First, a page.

Buckets is one of the most interesting concepts of time management I ran across.
I found it with David Allen, Marc Mc Guinness (still think his little e-book on Time Management for Creative People is the best short read on time management you can find online), and, yes, even Jack Nicholson.
What’s a Bucket?
A bucket is, essentially, a box. A place where to put stuff. (Not sure now why they call the concept “buckets”, when “boxes” would make more sens. I mean, literally, has anyone ever filed papers in buckets?)
Why would you want to throw your stuff all around, when you can keep it in designated files, folders, and, boxes (read: buckets)?
So buckets is really a way of saying “put your stuff of one type in here, and your stuff of the other type, in there”.
That’s how simple it is.
Now, how do you apply it in real life?
There’s two ways buckets can be applied really well:
1. In your To Do List.
You have stuff coming in from all over the place. I mean, if we would mentally picture “information” as stuff flying around, we’d have anvils falling on our heads every day. The daily newspaper would be a balloon. Your wife throwing you the grocery list would be …well, equivalent to the actual weight of the whole grocery shopping.
Imagine how a day of work would be like.
No wonder information is piling up around us.
Now, boxes (read: buckets) are a neat way to gather all this information and put it in certain places. Some of them you’ll want to revisit, others are to be stored away and only pulled out from time to time.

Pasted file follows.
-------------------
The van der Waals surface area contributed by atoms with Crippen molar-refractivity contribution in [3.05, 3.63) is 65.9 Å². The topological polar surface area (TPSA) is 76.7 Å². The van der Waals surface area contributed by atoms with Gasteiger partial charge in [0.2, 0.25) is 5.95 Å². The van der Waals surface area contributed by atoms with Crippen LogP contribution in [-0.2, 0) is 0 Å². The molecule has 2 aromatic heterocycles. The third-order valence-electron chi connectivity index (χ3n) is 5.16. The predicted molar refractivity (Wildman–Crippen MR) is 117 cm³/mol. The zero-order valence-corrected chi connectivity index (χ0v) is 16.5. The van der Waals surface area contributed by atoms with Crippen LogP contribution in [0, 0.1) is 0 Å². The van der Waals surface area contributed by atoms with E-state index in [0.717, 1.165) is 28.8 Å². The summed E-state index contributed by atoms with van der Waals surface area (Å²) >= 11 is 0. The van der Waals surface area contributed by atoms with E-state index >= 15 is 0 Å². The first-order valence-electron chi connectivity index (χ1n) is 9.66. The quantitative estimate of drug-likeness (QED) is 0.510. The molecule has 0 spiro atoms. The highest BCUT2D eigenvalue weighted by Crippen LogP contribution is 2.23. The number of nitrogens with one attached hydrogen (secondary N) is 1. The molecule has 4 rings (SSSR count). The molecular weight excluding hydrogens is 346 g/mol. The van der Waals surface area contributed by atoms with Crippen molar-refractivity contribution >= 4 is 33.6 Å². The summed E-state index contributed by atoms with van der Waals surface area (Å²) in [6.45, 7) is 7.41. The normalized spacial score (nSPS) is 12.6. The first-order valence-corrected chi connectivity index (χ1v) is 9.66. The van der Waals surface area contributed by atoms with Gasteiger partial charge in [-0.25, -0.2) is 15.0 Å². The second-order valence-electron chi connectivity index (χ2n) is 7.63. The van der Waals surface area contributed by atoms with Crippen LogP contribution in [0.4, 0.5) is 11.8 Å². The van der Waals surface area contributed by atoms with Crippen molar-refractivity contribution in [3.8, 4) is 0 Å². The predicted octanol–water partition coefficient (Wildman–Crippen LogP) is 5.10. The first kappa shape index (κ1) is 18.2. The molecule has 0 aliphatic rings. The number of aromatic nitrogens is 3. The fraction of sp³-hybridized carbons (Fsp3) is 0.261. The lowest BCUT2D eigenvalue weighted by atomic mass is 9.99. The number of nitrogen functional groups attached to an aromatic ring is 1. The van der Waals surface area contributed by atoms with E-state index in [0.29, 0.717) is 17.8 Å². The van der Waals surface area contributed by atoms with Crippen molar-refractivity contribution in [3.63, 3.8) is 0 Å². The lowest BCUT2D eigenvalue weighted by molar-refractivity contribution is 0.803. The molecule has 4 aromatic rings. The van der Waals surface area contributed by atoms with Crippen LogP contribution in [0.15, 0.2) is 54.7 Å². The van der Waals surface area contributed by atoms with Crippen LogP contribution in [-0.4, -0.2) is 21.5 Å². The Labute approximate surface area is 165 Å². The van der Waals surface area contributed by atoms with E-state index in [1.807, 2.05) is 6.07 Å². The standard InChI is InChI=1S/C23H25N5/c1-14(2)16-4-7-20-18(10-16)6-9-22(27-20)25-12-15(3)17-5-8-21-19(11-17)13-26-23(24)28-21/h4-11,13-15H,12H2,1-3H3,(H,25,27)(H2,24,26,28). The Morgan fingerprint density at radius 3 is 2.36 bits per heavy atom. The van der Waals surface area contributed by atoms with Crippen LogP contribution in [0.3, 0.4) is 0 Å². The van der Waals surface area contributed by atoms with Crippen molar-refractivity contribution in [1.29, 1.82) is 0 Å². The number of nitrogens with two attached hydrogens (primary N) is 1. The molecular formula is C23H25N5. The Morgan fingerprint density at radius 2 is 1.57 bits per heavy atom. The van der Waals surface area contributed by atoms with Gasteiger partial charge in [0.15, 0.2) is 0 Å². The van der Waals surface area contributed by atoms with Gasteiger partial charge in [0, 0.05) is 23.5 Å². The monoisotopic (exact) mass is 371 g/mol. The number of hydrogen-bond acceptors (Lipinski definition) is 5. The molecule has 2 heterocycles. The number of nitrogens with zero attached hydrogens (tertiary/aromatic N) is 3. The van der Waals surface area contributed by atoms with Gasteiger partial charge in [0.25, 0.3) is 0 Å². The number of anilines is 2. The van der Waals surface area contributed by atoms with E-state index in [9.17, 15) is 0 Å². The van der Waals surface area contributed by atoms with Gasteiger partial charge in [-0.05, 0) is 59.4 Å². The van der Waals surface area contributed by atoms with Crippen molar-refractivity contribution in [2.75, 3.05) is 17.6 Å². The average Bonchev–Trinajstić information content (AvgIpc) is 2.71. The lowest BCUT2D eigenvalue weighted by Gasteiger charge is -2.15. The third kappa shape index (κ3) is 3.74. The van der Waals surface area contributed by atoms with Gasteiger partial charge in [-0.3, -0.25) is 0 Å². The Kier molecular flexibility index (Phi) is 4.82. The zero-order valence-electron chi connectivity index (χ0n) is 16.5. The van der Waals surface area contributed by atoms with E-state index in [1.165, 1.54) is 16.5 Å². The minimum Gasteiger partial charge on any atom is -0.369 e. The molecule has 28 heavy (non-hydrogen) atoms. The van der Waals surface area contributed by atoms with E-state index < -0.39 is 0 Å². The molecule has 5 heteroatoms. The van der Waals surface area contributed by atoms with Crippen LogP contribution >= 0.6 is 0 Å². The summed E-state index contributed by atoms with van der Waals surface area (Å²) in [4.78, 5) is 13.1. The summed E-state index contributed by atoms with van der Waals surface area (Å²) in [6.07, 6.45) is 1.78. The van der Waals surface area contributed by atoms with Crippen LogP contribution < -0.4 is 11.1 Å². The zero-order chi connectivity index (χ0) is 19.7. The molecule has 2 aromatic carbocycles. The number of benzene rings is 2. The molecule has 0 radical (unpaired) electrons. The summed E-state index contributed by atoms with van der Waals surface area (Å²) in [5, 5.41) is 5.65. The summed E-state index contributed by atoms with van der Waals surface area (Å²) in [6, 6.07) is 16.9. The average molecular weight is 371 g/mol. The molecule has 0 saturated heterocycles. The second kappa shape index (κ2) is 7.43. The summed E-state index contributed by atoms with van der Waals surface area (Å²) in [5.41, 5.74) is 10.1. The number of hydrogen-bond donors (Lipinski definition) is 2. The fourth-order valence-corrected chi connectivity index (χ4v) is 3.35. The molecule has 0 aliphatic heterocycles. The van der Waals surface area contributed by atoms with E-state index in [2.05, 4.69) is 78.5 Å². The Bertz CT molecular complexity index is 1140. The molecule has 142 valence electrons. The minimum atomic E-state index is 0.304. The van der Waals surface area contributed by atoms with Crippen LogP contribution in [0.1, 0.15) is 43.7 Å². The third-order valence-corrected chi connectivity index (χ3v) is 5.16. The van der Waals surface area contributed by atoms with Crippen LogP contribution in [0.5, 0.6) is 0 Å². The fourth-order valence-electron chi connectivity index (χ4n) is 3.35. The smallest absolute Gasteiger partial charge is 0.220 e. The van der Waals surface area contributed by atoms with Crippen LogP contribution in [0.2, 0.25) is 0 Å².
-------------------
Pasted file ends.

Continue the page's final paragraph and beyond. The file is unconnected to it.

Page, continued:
The simplest way to use this filing method is to have 2-3 places where you store your everyday use information. So, yes, Post-its should get out of the picture.
Smartphone is a bucket. Gmail is a bucket. Outlook is a bucket. Your agenda is a bucket. If you use your agenda as a to-do-list as well as a calendar, please, put separators. Otherwise, you’ll forget the to-do list from last week. You don’t revisit past pages in an agenda often, do you?
The whole point of buckets is going through ALL of them at specific intervals, collecting what needs to be dealt with and then putting the unnecessary stuff back into the “storage” buckets.
That’s why more than 5 “IN”-buckets is too much.
2. In your LIFE.
Yes, in your life.
Look at it as a reinterpretation of your Roles.
You have time for your mother, father, sister, best friend, boss, team, loved one, and so on. But, let’s face it, time flies and there are weeks/days that pass without the necessary attention to those who matter.
What if you would treat the important areas in your life as buckets?
This way, on a regular basis, you’d make sure you “put stuff” in them.
You’d take care of yourself, and your relationships.
But, again, your Facebook network doesn’t count as a bucket.
The golden rule is – Don’t use more than 5 buckets for either “To Do’s” or “Life Areas”.
Simplicity is key.
And, to close, I leave you with the male interpretation of buckets (alas! my days are spent more on the Internet Superhighway than in the Nothing Box). Enjoy!